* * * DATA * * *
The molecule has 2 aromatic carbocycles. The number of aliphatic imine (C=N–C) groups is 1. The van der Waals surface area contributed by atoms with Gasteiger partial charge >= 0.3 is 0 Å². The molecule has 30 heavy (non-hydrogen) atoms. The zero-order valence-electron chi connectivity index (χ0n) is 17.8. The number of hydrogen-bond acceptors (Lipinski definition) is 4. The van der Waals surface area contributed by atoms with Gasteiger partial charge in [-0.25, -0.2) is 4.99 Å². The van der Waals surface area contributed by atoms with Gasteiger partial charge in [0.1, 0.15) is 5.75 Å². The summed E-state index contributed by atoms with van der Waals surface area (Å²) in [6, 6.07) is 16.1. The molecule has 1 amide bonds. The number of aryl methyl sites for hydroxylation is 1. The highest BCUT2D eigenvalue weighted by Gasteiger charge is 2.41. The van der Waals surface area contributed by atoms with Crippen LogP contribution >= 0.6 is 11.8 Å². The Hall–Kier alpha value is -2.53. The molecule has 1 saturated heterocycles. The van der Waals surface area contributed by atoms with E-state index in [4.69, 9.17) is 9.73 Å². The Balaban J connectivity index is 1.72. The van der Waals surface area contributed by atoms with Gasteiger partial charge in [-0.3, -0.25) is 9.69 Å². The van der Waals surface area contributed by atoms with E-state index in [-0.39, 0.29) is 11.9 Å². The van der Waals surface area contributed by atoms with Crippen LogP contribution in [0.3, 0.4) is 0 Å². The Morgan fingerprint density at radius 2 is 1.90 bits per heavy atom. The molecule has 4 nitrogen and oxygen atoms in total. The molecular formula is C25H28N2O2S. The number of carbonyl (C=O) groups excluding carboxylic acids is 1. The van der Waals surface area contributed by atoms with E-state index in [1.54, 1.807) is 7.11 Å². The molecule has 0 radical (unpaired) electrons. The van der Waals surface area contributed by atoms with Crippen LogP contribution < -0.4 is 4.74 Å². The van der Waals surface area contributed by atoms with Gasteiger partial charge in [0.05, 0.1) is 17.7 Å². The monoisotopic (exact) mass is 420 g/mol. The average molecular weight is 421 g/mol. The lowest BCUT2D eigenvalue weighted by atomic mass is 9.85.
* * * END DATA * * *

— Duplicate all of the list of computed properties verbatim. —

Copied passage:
The molecule has 2 aromatic carbocycles. The number of aliphatic imine (C=N–C) groups is 1. The van der Waals surface area contributed by atoms with Gasteiger partial charge >= 0.3 is 0 Å². The molecule has 30 heavy (non-hydrogen) atoms. The zero-order valence-electron chi connectivity index (χ0n) is 17.8. The number of hydrogen-bond acceptors (Lipinski definition) is 4. The van der Waals surface area contributed by atoms with Gasteiger partial charge in [-0.25, -0.2) is 4.99 Å². The van der Waals surface area contributed by atoms with Gasteiger partial charge in [0.1, 0.15) is 5.75 Å². The summed E-state index contributed by atoms with van der Waals surface area (Å²) in [6, 6.07) is 16.1. The molecule has 1 amide bonds. The number of aryl methyl sites for hydroxylation is 1. The highest BCUT2D eigenvalue weighted by Gasteiger charge is 2.41. The van der Waals surface area contributed by atoms with Crippen LogP contribution >= 0.6 is 11.8 Å². The Hall–Kier alpha value is -2.53. The molecule has 1 saturated heterocycles. The van der Waals surface area contributed by atoms with E-state index in [4.69, 9.17) is 9.73 Å². The Balaban J connectivity index is 1.72. The van der Waals surface area contributed by atoms with Gasteiger partial charge in [-0.3, -0.25) is 9.69 Å². The van der Waals surface area contributed by atoms with E-state index in [-0.39, 0.29) is 11.9 Å². The van der Waals surface area contributed by atoms with Crippen LogP contribution in [0.3, 0.4) is 0 Å². The Morgan fingerprint density at radius 2 is 1.90 bits per heavy atom. The molecule has 4 nitrogen and oxygen atoms in total. The molecular formula is C25H28N2O2S. The number of carbonyl (C=O) groups excluding carboxylic acids is 1. The van der Waals surface area contributed by atoms with E-state index in [1.54, 1.807) is 7.11 Å². The molecule has 0 radical (unpaired) electrons. The van der Waals surface area contributed by atoms with Crippen LogP contribution < -0.4 is 4.74 Å². The van der Waals surface area contributed by atoms with Gasteiger partial charge in [0.05, 0.1) is 17.7 Å². The monoisotopic (exact) mass is 420 g/mol. The average molecular weight is 421 g/mol. The lowest BCUT2D eigenvalue weighted by atomic mass is 9.85.